Three themes evident in the novel would be family relationships, human endurance and the fatal attraction of the natural environment.
Chris McCandless nurtured a deep-seated resentment for his family as both sides seemed to be unable to understand each other. Walt and Billie clearly loved their son and wished to indulge him, yet he was bewildered by their lack of understanding of what really made him happy. Just before he disappeared, he wrote to his sister explaining how he was planning to break free of them-
I am going to completely knock them out of my life. I’m going to divorce them as my parents once and for all and never speak to those idiots again as long as I live.
The ideals of parent and child were so wildly disparate that their relationship was beyond repair.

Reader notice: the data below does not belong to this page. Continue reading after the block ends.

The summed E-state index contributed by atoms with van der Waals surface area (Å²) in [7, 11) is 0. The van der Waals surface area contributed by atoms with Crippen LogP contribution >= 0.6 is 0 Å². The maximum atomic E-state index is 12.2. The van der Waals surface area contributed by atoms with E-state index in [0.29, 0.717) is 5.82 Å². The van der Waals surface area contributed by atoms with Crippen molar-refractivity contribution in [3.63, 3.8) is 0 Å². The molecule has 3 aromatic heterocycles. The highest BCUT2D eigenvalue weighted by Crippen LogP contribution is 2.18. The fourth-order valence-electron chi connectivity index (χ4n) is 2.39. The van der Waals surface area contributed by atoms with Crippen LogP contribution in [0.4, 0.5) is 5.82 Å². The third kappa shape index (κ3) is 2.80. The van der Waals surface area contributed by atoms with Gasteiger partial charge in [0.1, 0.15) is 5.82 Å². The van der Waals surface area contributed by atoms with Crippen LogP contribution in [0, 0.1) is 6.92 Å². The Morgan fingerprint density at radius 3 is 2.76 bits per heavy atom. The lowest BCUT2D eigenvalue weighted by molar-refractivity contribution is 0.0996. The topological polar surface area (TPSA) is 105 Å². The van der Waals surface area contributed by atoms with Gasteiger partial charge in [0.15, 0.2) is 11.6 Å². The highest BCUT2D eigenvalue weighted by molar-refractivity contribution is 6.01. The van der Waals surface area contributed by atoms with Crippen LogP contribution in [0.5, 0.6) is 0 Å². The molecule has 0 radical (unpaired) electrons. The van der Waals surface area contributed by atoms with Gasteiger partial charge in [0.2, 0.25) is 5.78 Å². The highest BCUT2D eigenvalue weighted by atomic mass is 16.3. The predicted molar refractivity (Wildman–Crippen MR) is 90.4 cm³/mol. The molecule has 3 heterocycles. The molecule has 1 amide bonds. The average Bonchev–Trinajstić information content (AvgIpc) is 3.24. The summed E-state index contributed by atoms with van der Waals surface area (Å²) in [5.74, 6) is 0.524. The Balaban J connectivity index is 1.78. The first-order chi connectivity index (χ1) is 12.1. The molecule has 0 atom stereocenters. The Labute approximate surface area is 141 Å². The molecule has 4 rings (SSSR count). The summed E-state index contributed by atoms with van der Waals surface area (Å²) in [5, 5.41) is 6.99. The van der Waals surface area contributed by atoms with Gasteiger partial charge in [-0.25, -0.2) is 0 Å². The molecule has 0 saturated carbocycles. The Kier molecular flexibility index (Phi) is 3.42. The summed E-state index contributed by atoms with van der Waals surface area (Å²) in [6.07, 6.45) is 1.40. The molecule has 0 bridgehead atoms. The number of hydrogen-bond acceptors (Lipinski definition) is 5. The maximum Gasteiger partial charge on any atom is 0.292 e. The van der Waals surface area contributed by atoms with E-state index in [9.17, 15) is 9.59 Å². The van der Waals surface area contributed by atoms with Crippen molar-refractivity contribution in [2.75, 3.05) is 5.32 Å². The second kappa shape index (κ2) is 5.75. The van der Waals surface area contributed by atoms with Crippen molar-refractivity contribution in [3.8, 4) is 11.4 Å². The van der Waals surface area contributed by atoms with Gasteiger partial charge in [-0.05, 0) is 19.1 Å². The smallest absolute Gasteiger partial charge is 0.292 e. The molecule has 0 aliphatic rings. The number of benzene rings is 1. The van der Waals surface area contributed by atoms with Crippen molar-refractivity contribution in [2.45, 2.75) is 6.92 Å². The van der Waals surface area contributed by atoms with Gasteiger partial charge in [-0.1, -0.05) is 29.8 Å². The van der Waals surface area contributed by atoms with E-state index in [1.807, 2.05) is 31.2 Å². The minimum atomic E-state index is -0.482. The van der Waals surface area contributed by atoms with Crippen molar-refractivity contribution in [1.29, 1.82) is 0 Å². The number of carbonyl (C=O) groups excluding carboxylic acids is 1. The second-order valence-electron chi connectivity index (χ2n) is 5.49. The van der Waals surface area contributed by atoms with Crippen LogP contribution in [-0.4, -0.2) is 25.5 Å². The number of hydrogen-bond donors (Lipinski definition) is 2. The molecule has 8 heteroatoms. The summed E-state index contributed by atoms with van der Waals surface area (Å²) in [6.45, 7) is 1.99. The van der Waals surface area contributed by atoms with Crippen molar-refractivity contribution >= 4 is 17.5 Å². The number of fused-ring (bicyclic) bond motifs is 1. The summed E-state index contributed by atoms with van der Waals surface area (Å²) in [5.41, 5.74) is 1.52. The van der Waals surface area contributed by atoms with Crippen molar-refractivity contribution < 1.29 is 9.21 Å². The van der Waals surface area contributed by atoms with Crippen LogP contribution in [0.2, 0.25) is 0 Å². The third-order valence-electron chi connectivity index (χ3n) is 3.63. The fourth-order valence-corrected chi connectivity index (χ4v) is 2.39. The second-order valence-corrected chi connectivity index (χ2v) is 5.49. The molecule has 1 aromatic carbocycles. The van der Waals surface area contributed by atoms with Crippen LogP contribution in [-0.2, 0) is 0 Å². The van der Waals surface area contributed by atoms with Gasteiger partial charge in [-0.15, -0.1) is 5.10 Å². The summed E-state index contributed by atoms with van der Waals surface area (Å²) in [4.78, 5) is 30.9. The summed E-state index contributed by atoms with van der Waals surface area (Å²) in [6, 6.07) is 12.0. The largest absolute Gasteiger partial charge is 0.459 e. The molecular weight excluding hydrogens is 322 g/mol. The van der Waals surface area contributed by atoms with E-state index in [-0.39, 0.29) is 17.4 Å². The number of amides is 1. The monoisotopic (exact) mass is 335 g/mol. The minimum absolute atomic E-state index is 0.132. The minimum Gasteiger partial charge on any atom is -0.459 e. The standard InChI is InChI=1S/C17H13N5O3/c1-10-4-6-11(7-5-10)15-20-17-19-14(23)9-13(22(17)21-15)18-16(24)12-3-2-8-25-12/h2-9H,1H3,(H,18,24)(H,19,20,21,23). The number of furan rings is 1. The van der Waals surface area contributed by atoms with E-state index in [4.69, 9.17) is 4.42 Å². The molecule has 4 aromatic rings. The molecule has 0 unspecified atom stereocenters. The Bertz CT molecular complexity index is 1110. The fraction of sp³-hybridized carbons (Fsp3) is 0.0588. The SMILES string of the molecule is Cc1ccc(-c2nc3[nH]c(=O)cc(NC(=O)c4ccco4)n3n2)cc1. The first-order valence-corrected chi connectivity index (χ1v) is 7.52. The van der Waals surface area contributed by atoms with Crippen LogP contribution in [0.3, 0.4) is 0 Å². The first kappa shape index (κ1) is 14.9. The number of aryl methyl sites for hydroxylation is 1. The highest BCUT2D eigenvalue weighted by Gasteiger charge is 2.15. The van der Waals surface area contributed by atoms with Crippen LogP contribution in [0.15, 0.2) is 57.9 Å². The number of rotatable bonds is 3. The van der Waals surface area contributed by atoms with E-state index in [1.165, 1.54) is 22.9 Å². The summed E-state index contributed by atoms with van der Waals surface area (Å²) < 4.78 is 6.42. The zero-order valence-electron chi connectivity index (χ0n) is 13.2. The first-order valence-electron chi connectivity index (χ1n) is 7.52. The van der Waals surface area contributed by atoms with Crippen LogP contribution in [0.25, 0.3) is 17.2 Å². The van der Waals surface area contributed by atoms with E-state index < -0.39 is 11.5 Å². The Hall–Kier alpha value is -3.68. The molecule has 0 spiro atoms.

The text makes it clear that Chris was one of many young men, including Krakauer himself, who are irresistibly drawn to pit their wits against the natural environment. As Chris wrote in his journal and was recorded by Krakauer in chapter 4, McCandless revelled in the challenge and allure of the wild-
It is the experiences, the memories, the great triumphant joy of living to the fullest extent in which real meaning is found.
Krakauer explains that McCandless was in no way unique in his drive to experience the challenges of the rawest examples of nature. Krakauer details the adventures of several men who were driven in the way McCandless was-
There are similarities among Rossellini, Warerman, McCunn and McCandless…Some insight into the tragedy of Chris McCandless can be gained by studying predecessors cut from the same exotic cloth.